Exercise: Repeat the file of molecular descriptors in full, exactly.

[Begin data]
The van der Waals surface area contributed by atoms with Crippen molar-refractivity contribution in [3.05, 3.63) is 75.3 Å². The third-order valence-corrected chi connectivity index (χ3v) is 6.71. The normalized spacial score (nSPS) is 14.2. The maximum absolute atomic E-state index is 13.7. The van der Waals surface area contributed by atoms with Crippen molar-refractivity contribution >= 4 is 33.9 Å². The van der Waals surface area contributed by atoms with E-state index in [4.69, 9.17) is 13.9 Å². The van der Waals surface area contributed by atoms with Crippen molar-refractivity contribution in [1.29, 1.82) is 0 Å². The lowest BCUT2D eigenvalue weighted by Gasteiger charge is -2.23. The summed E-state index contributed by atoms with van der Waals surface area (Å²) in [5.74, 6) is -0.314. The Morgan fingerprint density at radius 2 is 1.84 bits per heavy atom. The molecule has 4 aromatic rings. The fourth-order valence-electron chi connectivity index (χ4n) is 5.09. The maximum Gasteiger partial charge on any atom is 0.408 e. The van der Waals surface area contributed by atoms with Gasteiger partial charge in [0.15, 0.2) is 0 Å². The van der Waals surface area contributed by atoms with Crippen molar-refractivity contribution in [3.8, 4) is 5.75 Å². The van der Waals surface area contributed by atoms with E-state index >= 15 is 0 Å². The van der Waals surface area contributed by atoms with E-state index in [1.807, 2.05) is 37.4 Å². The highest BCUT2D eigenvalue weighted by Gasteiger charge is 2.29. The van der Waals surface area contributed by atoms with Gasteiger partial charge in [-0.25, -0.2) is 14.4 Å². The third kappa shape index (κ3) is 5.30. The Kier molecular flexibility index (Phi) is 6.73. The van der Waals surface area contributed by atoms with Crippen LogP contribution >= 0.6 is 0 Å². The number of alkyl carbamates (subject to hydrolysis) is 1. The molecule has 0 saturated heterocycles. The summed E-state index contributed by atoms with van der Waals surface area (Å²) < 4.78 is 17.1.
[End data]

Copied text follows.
The van der Waals surface area contributed by atoms with Crippen molar-refractivity contribution in [3.05, 3.63) is 75.3 Å². The third-order valence-corrected chi connectivity index (χ3v) is 6.71. The normalized spacial score (nSPS) is 14.2. The maximum absolute atomic E-state index is 13.7. The van der Waals surface area contributed by atoms with Crippen molar-refractivity contribution >= 4 is 33.9 Å². The van der Waals surface area contributed by atoms with E-state index in [4.69, 9.17) is 13.9 Å². The van der Waals surface area contributed by atoms with Crippen molar-refractivity contribution in [1.29, 1.82) is 0 Å². The lowest BCUT2D eigenvalue weighted by Gasteiger charge is -2.23. The summed E-state index contributed by atoms with van der Waals surface area (Å²) in [5.74, 6) is -0.314. The Morgan fingerprint density at radius 2 is 1.84 bits per heavy atom. The molecule has 4 aromatic rings. The fourth-order valence-electron chi connectivity index (χ4n) is 5.09. The maximum Gasteiger partial charge on any atom is 0.408 e. The van der Waals surface area contributed by atoms with Gasteiger partial charge in [0.15, 0.2) is 0 Å². The van der Waals surface area contributed by atoms with Crippen molar-refractivity contribution in [3.8, 4) is 5.75 Å². The van der Waals surface area contributed by atoms with E-state index >= 15 is 0 Å². The van der Waals surface area contributed by atoms with E-state index in [1.807, 2.05) is 37.4 Å². The highest BCUT2D eigenvalue weighted by Gasteiger charge is 2.29. The van der Waals surface area contributed by atoms with Gasteiger partial charge in [-0.25, -0.2) is 14.4 Å². The third kappa shape index (κ3) is 5.30. The Kier molecular flexibility index (Phi) is 6.73. The van der Waals surface area contributed by atoms with Crippen LogP contribution >= 0.6 is 0 Å². The number of alkyl carbamates (subject to hydrolysis) is 1. The molecule has 0 saturated heterocycles. The summed E-state index contributed by atoms with van der Waals surface area (Å²) < 4.78 is 17.1.